Biodynamics is one of those things that in the wine trade we think we know pretty well, but it isn’t as black and white as to whether you think it’s awesome or a load of nonsense. We spoke to Waterkloof’s Farm Manager, Christiaan Loots to learn how biodynamics is evolving and how it doesn’t stop with Steiner. Believer or not, it’s a fascinating wine movement that’s not going away.
Check out an excerpt from our Skype interview with Christiaan Loots of Waterkloof wines, where he talks us through why biodynamics is bigger than Rudolf Steiner:
Give us a quick summary of biodynamics according to Christiaan Loots.
CL: Ok, so Biodynamics is all about working with ‘life forces’. If you take nature in all its essence, it is 100% perfect – everything in nature works together to create a perfect system. The only thing in the whole system that isn’t perfect is humans. The reason for that is humans are supposed to be spiritual beings, living an earthly experience but our worlds are now dictated by commercial agriculture and we’ve lost touch with nature. So, biodynamics is about bringing the farmer back to a place where he becomes spiritual again and works within this perfect circle of nature so that you can still farm a farm 100 years from now without degrading it.
So is it a hard and fast set of rules that you follow that gets you to that point?
CL: This is an important point to make – while there is a core set of rules that Rudolf Steiner wrote down, you have to use biodynamics as a tool. You have to walk through your own vineyards to see what works, what plants you have and what you can use biodynamics for. For example, what works biodynamically in a vineyard in the Northern Hemisphere, might not work for me here in the Southern Hemisphere. We’re dealing with different microclimates, different soils and different plants. It’s all old knowledge that has been forgotten and we’re now moving back so we can be part of one perfect system.
Would you describe it as more of a lifestyle than a farming practice?
CL: Absolutely. In order to farm biodynamically, you live biodynamics because you are a natural being and therefore part of the system. You can’t remove yourself from the system and so yeah it definitely has to become a way of life.
You mentioned Rudolf Steiner before – he’s often recognised as the ‘Father of Biodynamics’, would you agree with that?
CL: Part of the problem is that people think biodynamics is Rudolf Steiner and that just isn’t the case. Rudolf Steiner did come up with the philosophy but there’s a lot of stuff that he did not put into his books, like fermenting microbes or extracting silica from plants, which has been around for thousands of years and not in the biodynamic books. We don’t have a problem here with photosynthesis so the need to use horn silica isn’t a reality, using it would burn our leaves. This is just an example of where the farmer needs to realise that decisions need to be made, and they’re the ones making them, not Rudolf Steiner. People need to get away from the fact that it’s a religion – it’s not. It’s a farming tool that needs to be built upon and has moved on a lot since Steiner’s death.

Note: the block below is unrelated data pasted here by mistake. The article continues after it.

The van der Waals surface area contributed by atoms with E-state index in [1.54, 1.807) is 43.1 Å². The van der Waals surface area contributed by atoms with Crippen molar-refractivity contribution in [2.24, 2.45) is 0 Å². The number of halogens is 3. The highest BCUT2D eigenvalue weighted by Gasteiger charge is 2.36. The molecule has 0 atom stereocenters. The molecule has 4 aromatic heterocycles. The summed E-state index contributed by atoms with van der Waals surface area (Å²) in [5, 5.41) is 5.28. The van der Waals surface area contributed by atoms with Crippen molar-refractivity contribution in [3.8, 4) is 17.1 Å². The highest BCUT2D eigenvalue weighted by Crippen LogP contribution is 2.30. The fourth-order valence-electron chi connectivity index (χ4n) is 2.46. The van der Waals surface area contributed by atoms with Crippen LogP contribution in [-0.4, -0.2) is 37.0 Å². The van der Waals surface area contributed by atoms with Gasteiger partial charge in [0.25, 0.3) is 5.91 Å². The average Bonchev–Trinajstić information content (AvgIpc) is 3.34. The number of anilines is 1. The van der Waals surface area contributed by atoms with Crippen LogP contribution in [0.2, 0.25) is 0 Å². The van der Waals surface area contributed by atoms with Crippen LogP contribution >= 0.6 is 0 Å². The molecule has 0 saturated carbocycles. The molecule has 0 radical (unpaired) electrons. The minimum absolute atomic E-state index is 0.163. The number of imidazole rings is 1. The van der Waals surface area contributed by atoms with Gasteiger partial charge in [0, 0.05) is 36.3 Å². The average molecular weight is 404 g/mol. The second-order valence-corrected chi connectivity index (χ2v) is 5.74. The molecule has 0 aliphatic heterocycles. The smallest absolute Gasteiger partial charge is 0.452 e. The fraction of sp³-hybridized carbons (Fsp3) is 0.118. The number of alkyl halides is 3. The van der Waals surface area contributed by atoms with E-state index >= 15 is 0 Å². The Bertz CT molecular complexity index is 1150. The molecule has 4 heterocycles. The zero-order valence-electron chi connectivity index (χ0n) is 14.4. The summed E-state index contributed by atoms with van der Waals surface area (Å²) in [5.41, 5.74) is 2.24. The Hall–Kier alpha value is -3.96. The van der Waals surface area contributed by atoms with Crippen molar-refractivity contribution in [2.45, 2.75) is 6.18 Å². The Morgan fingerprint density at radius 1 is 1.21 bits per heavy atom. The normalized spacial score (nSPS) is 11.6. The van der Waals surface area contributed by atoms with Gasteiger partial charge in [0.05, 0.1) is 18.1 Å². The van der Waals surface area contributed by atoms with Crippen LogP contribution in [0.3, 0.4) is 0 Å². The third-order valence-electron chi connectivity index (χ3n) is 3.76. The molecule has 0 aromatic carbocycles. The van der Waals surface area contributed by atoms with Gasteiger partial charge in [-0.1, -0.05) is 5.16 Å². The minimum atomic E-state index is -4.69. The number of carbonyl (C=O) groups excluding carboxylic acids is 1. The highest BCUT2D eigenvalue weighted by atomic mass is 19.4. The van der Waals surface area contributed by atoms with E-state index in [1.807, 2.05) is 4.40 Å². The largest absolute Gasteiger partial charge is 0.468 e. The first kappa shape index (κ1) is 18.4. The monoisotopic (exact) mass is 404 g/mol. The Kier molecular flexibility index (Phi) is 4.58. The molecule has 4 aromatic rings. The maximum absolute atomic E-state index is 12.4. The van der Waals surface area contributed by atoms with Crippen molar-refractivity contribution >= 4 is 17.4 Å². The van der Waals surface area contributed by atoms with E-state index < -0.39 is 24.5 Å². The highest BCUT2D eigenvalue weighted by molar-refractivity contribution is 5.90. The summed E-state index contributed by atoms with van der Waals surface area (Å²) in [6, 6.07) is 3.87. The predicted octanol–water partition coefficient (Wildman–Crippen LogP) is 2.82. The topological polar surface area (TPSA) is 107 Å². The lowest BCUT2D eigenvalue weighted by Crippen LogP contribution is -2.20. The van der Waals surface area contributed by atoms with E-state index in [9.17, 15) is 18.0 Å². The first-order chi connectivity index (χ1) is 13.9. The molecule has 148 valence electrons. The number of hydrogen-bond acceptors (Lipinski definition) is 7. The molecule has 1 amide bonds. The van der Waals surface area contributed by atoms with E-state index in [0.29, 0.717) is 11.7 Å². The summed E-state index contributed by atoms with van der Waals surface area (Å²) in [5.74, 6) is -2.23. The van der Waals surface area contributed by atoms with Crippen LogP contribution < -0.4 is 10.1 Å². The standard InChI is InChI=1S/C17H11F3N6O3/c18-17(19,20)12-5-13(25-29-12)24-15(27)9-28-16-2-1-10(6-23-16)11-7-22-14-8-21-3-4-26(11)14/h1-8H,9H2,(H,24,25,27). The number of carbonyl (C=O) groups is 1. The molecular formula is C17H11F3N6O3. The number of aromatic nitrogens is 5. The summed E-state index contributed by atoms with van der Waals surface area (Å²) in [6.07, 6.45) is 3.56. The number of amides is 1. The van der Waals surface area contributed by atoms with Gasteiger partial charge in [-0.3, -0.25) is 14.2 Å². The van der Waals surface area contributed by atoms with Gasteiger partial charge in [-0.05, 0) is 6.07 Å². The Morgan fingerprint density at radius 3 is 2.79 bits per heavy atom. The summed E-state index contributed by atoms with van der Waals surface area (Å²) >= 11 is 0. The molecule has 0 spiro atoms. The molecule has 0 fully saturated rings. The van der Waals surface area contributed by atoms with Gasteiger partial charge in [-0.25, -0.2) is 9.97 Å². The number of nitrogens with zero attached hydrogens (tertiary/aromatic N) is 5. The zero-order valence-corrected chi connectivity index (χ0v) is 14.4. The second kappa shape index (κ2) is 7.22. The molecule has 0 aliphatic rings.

What then is Rudolf Steiner to you, if not the be all and end all of biodynamics?
CL: He’s the guy that got the ball rolling in terms of linking farming with spirituality. There’s a lot to be learned from that, but when it comes to the nitty-gritty of what you do on your farm, that’s up to the farmer themselves.
How would you sum up what makes a biodynamic wine different?
CL: First of all, it affects your crop size. Our harvest is about half that of conventional vineyard in our area. The second point is all about flavour. When you farm biodynamically you are bringing out the terroir of the soil because your soil is alive. You can taste it in the grapes – there’s a lot more flavour. We’re dealing with small bunches with think skins and grapes that have a lingering flavour – you just don’t get that from ‘manicured’ vineyards. You end up with a balanced but concentrated wine with good length and so on. Listen, you can still bugger up the wines in the cellar, but biodynamic grapes are just superior. In the end, you have to decide, are you going for the bulk thing, or are you going to make fantastic wine?